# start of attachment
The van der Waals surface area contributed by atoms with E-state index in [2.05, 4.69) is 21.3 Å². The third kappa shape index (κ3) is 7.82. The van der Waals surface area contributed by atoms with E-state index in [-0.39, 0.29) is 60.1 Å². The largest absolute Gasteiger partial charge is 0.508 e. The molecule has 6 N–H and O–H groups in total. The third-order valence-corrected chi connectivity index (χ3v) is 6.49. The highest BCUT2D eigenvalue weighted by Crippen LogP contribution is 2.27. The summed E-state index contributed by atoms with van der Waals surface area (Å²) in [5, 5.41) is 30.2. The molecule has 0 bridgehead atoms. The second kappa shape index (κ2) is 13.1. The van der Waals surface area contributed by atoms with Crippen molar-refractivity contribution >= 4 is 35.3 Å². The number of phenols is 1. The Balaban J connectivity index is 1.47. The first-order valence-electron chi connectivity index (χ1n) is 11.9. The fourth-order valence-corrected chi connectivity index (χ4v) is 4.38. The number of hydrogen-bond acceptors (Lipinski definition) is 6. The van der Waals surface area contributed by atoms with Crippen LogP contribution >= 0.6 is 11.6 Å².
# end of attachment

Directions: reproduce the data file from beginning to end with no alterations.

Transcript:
The van der Waals surface area contributed by atoms with E-state index in [2.05, 4.69) is 21.3 Å². The third kappa shape index (κ3) is 7.82. The van der Waals surface area contributed by atoms with E-state index in [-0.39, 0.29) is 60.1 Å². The largest absolute Gasteiger partial charge is 0.508 e. The molecule has 6 N–H and O–H groups in total. The third-order valence-corrected chi connectivity index (χ3v) is 6.49. The highest BCUT2D eigenvalue weighted by Crippen LogP contribution is 2.27. The summed E-state index contributed by atoms with van der Waals surface area (Å²) in [5, 5.41) is 30.2. The molecule has 0 bridgehead atoms. The second kappa shape index (κ2) is 13.1. The van der Waals surface area contributed by atoms with Crippen molar-refractivity contribution >= 4 is 35.3 Å². The number of phenols is 1. The Balaban J connectivity index is 1.47. The first-order valence-electron chi connectivity index (χ1n) is 11.9. The fourth-order valence-corrected chi connectivity index (χ4v) is 4.38. The number of hydrogen-bond acceptors (Lipinski definition) is 6. The van der Waals surface area contributed by atoms with Crippen LogP contribution >= 0.6 is 11.6 Å².